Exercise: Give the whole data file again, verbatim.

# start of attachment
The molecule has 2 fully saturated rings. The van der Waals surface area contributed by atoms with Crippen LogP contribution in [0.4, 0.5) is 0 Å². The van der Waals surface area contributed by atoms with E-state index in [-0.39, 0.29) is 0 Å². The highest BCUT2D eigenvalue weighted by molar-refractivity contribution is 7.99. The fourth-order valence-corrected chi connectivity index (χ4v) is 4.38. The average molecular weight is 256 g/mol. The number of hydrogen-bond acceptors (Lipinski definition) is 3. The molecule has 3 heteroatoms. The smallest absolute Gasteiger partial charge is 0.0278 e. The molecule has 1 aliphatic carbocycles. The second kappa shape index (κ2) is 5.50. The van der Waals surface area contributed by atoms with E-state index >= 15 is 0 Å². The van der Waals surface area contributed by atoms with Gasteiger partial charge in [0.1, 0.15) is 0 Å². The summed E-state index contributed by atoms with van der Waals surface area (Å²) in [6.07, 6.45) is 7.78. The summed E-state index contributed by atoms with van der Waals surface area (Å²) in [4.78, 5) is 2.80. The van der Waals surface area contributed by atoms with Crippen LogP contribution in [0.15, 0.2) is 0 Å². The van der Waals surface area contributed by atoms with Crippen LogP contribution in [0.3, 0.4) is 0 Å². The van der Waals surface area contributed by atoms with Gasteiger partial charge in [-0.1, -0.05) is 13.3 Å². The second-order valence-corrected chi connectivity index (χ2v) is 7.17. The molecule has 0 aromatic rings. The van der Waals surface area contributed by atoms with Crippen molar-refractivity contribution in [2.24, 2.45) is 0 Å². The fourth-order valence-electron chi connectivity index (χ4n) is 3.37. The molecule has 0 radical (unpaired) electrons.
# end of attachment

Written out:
The molecule has 2 fully saturated rings. The van der Waals surface area contributed by atoms with Crippen LogP contribution in [0.4, 0.5) is 0 Å². The van der Waals surface area contributed by atoms with E-state index in [-0.39, 0.29) is 0 Å². The highest BCUT2D eigenvalue weighted by molar-refractivity contribution is 7.99. The fourth-order valence-corrected chi connectivity index (χ4v) is 4.38. The average molecular weight is 256 g/mol. The number of hydrogen-bond acceptors (Lipinski definition) is 3. The molecule has 3 heteroatoms. The smallest absolute Gasteiger partial charge is 0.0278 e. The molecule has 1 aliphatic carbocycles. The second kappa shape index (κ2) is 5.50. The van der Waals surface area contributed by atoms with E-state index >= 15 is 0 Å². The van der Waals surface area contributed by atoms with Gasteiger partial charge in [0.1, 0.15) is 0 Å². The summed E-state index contributed by atoms with van der Waals surface area (Å²) in [6.07, 6.45) is 7.78. The summed E-state index contributed by atoms with van der Waals surface area (Å²) in [4.78, 5) is 2.80. The van der Waals surface area contributed by atoms with Crippen LogP contribution in [0.15, 0.2) is 0 Å². The van der Waals surface area contributed by atoms with Crippen LogP contribution in [0.3, 0.4) is 0 Å². The van der Waals surface area contributed by atoms with Gasteiger partial charge in [-0.1, -0.05) is 13.3 Å². The second-order valence-corrected chi connectivity index (χ2v) is 7.17. The molecule has 0 aromatic rings. The van der Waals surface area contributed by atoms with Crippen molar-refractivity contribution in [2.24, 2.45) is 0 Å². The fourth-order valence-electron chi connectivity index (χ4n) is 3.37. The molecule has 0 radical (unpaired) electrons.